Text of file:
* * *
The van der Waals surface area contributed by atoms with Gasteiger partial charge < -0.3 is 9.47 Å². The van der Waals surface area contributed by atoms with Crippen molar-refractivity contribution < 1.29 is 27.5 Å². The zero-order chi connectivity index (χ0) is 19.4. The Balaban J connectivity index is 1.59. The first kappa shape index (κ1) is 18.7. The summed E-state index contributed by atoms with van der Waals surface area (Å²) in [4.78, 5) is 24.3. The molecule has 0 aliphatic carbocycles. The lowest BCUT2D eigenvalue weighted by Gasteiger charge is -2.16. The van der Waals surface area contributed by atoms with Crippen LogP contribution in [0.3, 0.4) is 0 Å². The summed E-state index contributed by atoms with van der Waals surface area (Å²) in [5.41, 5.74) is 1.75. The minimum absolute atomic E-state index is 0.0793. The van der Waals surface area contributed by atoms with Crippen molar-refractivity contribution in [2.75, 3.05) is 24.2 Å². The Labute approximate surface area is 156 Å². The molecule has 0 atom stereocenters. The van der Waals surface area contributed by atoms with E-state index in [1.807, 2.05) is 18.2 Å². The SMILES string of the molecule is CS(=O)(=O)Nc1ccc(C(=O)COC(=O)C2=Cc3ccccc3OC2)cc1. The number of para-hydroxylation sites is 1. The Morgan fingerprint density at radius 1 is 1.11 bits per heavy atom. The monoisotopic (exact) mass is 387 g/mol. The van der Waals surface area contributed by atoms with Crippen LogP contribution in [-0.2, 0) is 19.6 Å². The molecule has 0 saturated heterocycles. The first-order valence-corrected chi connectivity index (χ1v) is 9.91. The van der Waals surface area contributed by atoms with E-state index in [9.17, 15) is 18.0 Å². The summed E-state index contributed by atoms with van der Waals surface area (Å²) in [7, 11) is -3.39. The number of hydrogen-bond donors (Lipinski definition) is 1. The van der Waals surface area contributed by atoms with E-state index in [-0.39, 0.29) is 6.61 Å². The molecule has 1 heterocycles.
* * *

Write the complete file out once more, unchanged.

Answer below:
The van der Waals surface area contributed by atoms with Gasteiger partial charge < -0.3 is 9.47 Å². The van der Waals surface area contributed by atoms with Crippen molar-refractivity contribution < 1.29 is 27.5 Å². The zero-order chi connectivity index (χ0) is 19.4. The Balaban J connectivity index is 1.59. The first kappa shape index (κ1) is 18.7. The summed E-state index contributed by atoms with van der Waals surface area (Å²) in [4.78, 5) is 24.3. The molecule has 0 aliphatic carbocycles. The lowest BCUT2D eigenvalue weighted by Gasteiger charge is -2.16. The van der Waals surface area contributed by atoms with Crippen LogP contribution in [0.3, 0.4) is 0 Å². The summed E-state index contributed by atoms with van der Waals surface area (Å²) in [5.41, 5.74) is 1.75. The minimum absolute atomic E-state index is 0.0793. The van der Waals surface area contributed by atoms with Crippen molar-refractivity contribution in [2.75, 3.05) is 24.2 Å². The Labute approximate surface area is 156 Å². The molecule has 0 atom stereocenters. The van der Waals surface area contributed by atoms with E-state index in [1.807, 2.05) is 18.2 Å². The SMILES string of the molecule is CS(=O)(=O)Nc1ccc(C(=O)COC(=O)C2=Cc3ccccc3OC2)cc1. The number of para-hydroxylation sites is 1. The Morgan fingerprint density at radius 1 is 1.11 bits per heavy atom. The monoisotopic (exact) mass is 387 g/mol. The van der Waals surface area contributed by atoms with Crippen LogP contribution in [-0.2, 0) is 19.6 Å². The molecule has 0 saturated heterocycles. The first-order valence-corrected chi connectivity index (χ1v) is 9.91. The van der Waals surface area contributed by atoms with E-state index in [9.17, 15) is 18.0 Å². The summed E-state index contributed by atoms with van der Waals surface area (Å²) in [7, 11) is -3.39. The number of hydrogen-bond donors (Lipinski definition) is 1. The van der Waals surface area contributed by atoms with E-state index in [-0.39, 0.29) is 6.61 Å². The molecule has 1 heterocycles.